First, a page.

This article explains how to encrypt and decrypt documents using TrustedX.
The majority of security professionals are already familiar with the concepts of symmetric encryption and PKI, which, have been adopted by the more commonly used protocols for guaranteeing confidentiality on the Internet. SSL/TLS or IPSec are used for data encryption on the Internet. In the case of applications, the PKCS#7/CMS and XML-Enc standards are used for protecting documents, while S/MIME and WS-Security are used for messaging protection.
PKI usage enables global encryption for a group of people; however, it does entail managing the asymmetric keys and the digital certificates. PKI uses digital certificates to obtain the public key with which a symmetric encryption key will be encrypted. In this way, each recipient can access the encryption key and decrypt the data using a private key. The first step in the procedure is to assess the validity and trustworthiness of the digital certificates, in order to determine which recipients may access the data.
The digital certificates are renewed over time, or they may even change issuer. User privileges also change over time. This, therefore, requires an asymmetric key management and custody system, when the purpose of the data encryption is its archiving. This how to does not deal with the long-term management of encryption keys in TrustedX.
Document encryption and decryption using TrustedX
Where the application is concerned, implementing the data encryption or decryption process using TrustedX will consist in consuming a TrustedX service.
The application must send the document or documents, which are to be encrypted, to TrustedX, indicating the desired encryption format and indicating who will have access to the document. TrustedX will then have the responsibility of collecting the appropriate certificates, validating them and using them to encrypt the data.
In terms of data decryption, one of the advantages of TrustedX is that the applications are completely removed from key decryption and from certificate management. Furthermore, TrustedX provides a secure and easy-to-audit environment in which to retain the application's private keys. All management tasks (requests, revocation and key renewal) are automated and are transparent to the applications.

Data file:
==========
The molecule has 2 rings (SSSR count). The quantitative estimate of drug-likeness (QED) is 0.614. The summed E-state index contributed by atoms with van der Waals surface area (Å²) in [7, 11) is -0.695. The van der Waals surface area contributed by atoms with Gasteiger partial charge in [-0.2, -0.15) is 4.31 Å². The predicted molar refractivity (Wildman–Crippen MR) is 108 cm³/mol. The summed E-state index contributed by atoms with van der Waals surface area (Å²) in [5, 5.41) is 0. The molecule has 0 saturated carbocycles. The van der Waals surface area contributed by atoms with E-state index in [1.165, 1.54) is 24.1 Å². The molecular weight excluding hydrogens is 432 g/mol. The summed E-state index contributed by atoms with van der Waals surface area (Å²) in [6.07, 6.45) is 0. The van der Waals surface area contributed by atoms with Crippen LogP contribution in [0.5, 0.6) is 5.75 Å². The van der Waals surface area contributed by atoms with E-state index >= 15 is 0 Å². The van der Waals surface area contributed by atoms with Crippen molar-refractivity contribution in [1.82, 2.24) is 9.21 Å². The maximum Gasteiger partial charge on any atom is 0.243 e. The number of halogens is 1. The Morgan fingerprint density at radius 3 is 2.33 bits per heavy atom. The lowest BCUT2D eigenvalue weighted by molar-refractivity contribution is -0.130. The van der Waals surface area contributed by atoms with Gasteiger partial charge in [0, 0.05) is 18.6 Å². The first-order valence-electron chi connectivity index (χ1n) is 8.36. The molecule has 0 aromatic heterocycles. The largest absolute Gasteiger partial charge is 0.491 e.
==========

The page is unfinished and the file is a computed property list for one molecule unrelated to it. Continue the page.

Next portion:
Encryption policy management is also delegated to TrustedX, thereby making for a centralized management system. The use of policies makes it possible to establish certain parameters, depending on the classification level of the data, in a way that is transparent to the applications. Examples are: determining which encryption algorithms are admitted, how and when recipient certificates are to be selected and exactly how the certificates are to be verified before the cyphering is performed.
The TrustedX encryption services can be used as SOAP/WS, REST/WS, or via the TrustedX Java API. To learn about the different integration architectures of TrustedX, consult the how to “TrustedX Integration Architectures ”.
Next, you will see an example of a document encryption request, where the data to be signed are included in the <css:EncryptRequest> element. In this case, the list of recipients is provided by its DN:
<SOAP-ENV:Envelope Attributes> <SOAP-ENV:Header> ... </SOAP-ENV:Header> <SOAP-ENV:Body Attributes> <css: EncryptRequest Profile="urn:safelayer:tws:de:1.0:profiles:cmspkcs7enc:1.0:encrypt" Attributes> ... <dss:OptionalInputs> ... <css:Recipients> <css:Recipient> <css:KeySelector> <css:Name Attributes>CN=Homer Simpson, O=Safelayer, C=Es</css:Name> </css:KeySelector> </css:Recipient> </css:Recipients> </dss:OptionalInputs> <dss:InputDocuments>…</dss:InputDocuments> </css: EncryptRequest > </SOAP-ENV:Body> </SOAP-ENV:Envelope>